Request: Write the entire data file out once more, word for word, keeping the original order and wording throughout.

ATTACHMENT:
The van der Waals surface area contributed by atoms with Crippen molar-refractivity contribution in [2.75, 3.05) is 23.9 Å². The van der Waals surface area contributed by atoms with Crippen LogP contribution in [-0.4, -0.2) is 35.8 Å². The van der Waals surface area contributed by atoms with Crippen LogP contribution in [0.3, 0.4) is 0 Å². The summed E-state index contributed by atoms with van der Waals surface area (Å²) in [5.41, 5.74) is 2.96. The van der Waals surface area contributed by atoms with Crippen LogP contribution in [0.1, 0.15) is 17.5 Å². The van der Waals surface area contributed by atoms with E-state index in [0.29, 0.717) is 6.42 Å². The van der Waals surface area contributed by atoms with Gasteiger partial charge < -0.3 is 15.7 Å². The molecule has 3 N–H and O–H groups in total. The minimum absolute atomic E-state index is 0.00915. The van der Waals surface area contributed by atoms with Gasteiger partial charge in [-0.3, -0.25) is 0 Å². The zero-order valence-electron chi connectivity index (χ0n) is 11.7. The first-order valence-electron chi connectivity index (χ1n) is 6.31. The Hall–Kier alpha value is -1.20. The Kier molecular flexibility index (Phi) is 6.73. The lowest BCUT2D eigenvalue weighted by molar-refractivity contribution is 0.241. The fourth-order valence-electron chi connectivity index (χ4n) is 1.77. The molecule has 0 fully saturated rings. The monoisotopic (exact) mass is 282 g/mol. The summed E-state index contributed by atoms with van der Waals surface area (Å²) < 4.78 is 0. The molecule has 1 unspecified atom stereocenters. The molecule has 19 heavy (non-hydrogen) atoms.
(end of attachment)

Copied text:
The van der Waals surface area contributed by atoms with Crippen molar-refractivity contribution in [2.75, 3.05) is 23.9 Å². The van der Waals surface area contributed by atoms with Crippen LogP contribution in [-0.4, -0.2) is 35.8 Å². The van der Waals surface area contributed by atoms with Crippen LogP contribution in [0.3, 0.4) is 0 Å². The summed E-state index contributed by atoms with van der Waals surface area (Å²) in [5.41, 5.74) is 2.96. The van der Waals surface area contributed by atoms with Crippen LogP contribution in [0.1, 0.15) is 17.5 Å². The van der Waals surface area contributed by atoms with E-state index in [0.29, 0.717) is 6.42 Å². The van der Waals surface area contributed by atoms with Gasteiger partial charge < -0.3 is 15.7 Å². The molecule has 3 N–H and O–H groups in total. The minimum absolute atomic E-state index is 0.00915. The van der Waals surface area contributed by atoms with Gasteiger partial charge in [-0.3, -0.25) is 0 Å². The zero-order valence-electron chi connectivity index (χ0n) is 11.7. The first-order valence-electron chi connectivity index (χ1n) is 6.31. The Hall–Kier alpha value is -1.20. The Kier molecular flexibility index (Phi) is 6.73. The lowest BCUT2D eigenvalue weighted by molar-refractivity contribution is 0.241. The fourth-order valence-electron chi connectivity index (χ4n) is 1.77. The molecule has 0 fully saturated rings. The monoisotopic (exact) mass is 282 g/mol. The summed E-state index contributed by atoms with van der Waals surface area (Å²) < 4.78 is 0. The molecule has 1 unspecified atom stereocenters. The molecule has 19 heavy (non-hydrogen) atoms.